"Hansi: The Girl Who Loved the Swastika" was created by artist Al Hartley, whose fame rests with the "Archie" comic book series. Published by Spire Christian Comics in 1976, it was one of about sixty Christian-themed comics created by Hartley, who attended a prayer meeting in 1967 and was so moved by the sermon that he became a Christian almost on the spot.
|Comic book artist Al Hartley (1921-2003)|
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She is put in a Russian labor camp near the end of the war, where all the women are raped at night except Hansi, who is considered "too skinny." She escapes and gets to an American camp where surprisingly she is treated decently by the American G.I.s. After the war, she builds a new life with her old love from the Sudetenland, but they are not happy until he brings home a bible. They are rejuvenated by its message. They eventually move to America, and Hansi is shocked by the decadent lifestyles but sets her mind of loving her new country, which is "one nation under God." Hansi comes to run Christian support groups in prisons and halfway houses around California.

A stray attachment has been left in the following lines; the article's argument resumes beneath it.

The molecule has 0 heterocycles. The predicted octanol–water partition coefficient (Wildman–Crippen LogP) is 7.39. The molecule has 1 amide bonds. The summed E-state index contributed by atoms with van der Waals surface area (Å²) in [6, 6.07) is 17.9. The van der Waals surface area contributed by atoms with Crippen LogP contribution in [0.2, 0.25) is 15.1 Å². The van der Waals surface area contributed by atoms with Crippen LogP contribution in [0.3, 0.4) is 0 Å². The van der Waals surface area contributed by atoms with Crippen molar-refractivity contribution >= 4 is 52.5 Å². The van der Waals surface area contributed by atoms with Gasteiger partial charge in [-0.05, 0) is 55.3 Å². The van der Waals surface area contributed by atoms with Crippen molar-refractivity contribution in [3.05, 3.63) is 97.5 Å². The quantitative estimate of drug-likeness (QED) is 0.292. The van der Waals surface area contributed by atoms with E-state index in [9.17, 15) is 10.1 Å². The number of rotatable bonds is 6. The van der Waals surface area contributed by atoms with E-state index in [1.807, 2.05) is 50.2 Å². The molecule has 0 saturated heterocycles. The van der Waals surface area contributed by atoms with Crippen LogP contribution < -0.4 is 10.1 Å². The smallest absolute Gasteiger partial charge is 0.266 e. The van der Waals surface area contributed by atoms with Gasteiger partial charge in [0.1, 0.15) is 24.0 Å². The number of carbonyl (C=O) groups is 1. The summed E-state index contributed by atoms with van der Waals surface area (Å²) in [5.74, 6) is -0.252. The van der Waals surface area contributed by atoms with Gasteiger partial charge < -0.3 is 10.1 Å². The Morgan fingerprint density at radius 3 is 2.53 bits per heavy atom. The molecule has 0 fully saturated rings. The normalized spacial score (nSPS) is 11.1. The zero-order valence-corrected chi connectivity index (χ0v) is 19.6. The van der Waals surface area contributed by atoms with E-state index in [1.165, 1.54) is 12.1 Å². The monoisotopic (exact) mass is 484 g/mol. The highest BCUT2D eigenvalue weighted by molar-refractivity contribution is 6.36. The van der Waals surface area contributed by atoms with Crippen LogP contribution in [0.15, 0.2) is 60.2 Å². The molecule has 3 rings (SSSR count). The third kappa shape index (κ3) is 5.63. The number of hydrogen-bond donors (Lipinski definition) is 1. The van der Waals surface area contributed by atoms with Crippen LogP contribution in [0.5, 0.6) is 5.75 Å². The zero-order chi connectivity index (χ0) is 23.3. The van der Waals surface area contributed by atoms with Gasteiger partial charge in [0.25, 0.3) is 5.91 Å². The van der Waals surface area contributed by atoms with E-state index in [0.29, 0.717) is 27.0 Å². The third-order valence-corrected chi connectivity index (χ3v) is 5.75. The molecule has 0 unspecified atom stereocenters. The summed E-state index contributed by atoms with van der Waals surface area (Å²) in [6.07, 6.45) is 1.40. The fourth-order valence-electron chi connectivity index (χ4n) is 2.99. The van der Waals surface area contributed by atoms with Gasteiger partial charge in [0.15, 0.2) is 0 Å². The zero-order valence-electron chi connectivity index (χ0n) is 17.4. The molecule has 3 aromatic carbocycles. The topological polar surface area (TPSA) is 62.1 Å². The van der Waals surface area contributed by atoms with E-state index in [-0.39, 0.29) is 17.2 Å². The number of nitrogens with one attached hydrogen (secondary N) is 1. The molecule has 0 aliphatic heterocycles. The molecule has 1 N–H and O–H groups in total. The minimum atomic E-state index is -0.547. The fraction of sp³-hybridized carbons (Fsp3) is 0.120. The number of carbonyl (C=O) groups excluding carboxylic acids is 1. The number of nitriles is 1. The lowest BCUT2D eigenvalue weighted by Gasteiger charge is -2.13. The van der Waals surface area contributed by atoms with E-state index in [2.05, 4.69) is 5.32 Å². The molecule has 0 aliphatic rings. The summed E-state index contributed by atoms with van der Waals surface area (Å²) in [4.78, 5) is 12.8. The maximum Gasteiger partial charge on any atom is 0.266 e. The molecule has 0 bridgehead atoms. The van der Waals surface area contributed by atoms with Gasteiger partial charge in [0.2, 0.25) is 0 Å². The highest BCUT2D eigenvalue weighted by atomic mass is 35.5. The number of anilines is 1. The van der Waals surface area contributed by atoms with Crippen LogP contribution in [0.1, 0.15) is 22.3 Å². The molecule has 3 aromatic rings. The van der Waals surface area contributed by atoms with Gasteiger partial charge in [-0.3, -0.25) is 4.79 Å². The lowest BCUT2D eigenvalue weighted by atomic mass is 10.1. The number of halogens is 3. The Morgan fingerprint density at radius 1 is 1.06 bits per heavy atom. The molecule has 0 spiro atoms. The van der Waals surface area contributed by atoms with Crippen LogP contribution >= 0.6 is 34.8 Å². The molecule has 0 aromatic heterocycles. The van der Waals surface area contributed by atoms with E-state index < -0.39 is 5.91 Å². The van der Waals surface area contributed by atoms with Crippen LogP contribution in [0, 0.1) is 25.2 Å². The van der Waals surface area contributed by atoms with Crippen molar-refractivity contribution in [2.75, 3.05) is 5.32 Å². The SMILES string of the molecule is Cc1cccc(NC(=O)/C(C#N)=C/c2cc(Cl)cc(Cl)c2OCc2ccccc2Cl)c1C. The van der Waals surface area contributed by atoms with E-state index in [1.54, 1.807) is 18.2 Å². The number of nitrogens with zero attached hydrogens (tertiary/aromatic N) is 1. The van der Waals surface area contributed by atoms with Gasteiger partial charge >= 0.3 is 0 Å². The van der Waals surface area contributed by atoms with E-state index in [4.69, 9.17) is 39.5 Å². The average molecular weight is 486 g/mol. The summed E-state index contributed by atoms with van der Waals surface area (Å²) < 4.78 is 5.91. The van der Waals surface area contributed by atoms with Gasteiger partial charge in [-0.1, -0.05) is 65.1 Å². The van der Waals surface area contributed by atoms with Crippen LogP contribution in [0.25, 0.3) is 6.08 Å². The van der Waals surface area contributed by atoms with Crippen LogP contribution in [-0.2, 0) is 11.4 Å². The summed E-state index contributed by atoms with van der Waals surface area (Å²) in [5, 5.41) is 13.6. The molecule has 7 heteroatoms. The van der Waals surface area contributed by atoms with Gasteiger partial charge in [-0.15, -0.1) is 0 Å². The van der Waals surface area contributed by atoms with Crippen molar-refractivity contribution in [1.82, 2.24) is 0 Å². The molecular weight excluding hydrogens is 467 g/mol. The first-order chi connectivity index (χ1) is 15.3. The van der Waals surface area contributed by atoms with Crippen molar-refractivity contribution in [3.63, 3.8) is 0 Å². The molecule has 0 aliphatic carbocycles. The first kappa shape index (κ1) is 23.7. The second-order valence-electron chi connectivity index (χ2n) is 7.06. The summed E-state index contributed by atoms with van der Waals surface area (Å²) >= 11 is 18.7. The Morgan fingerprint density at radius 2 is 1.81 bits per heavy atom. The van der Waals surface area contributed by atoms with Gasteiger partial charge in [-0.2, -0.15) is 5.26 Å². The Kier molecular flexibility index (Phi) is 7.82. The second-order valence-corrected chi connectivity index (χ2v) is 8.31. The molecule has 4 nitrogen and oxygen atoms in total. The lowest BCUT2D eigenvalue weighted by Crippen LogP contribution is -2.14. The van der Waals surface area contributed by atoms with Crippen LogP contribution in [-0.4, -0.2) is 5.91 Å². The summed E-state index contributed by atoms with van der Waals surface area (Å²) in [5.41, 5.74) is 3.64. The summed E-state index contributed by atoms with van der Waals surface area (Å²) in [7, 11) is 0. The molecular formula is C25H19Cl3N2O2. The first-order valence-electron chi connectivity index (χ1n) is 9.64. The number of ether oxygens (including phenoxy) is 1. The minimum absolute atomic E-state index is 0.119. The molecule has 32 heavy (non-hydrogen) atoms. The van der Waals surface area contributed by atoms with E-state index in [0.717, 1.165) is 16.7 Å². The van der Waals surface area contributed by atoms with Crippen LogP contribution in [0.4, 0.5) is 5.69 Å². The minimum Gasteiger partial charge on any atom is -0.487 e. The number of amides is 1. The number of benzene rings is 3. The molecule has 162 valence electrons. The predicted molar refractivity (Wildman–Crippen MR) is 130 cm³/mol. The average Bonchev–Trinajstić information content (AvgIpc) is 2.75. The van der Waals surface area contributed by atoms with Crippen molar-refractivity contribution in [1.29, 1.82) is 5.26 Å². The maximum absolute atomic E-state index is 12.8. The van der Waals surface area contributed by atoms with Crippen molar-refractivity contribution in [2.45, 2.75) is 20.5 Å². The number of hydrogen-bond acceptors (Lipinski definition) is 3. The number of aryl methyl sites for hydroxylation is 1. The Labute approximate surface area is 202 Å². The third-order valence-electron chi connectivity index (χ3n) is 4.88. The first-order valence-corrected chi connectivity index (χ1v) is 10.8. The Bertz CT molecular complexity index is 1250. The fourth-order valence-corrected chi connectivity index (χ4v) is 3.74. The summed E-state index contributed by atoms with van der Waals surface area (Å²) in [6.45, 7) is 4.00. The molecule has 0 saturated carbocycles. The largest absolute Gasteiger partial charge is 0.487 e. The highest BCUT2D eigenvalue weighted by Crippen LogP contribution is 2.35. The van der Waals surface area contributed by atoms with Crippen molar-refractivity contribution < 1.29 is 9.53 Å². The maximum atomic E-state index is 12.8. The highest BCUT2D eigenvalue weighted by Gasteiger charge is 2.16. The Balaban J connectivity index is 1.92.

|A page from "Hansi: The Girl Who Loved the Swastika" (1973).|
"The way Hansi is drawn throughout this comic is also problematic. Since she is supposed to be a pure and true 'bride of Christ,' she is not allowed to age noticeably in the comic, which is a problem when the story stretches on for decades. The real clincher is the last scene, when Hansi is giving a speech to the inmates of an American prison, retelling her life's experience and commenting that 'None of you were born then'--but still looking like she did during World War II."
|The autobiography of "Hansi" that was published in 1973.|
This short video will show you how Hitler was welcomed in the Sudetenland in 1939, the ethnic-German enclave in Czechoslovakia where Hansi lived at the time.
Another view of "Hansi" comes from Bradley Mason Hamlin, who writes, "Hansi’s epiphany moment comes when she leads a class of children in the pledge of allegiance. At first she feels conflicted in giving her loyalty to another country [the U.S.], you know, since things didn’t work out so well with the Nazis. Yet, when she gets to the 'one nation under God' part she realizes everything is okay. She thinks (via thought balloon): 'Those words [one nation under God] make all the difference! It's all right to love what God has blessed!' The mind control kicks in and Hansi decides to truly commit to her love for Jesus and America, despite the presence of so many hippies, because after all, they did give her that teaching job."
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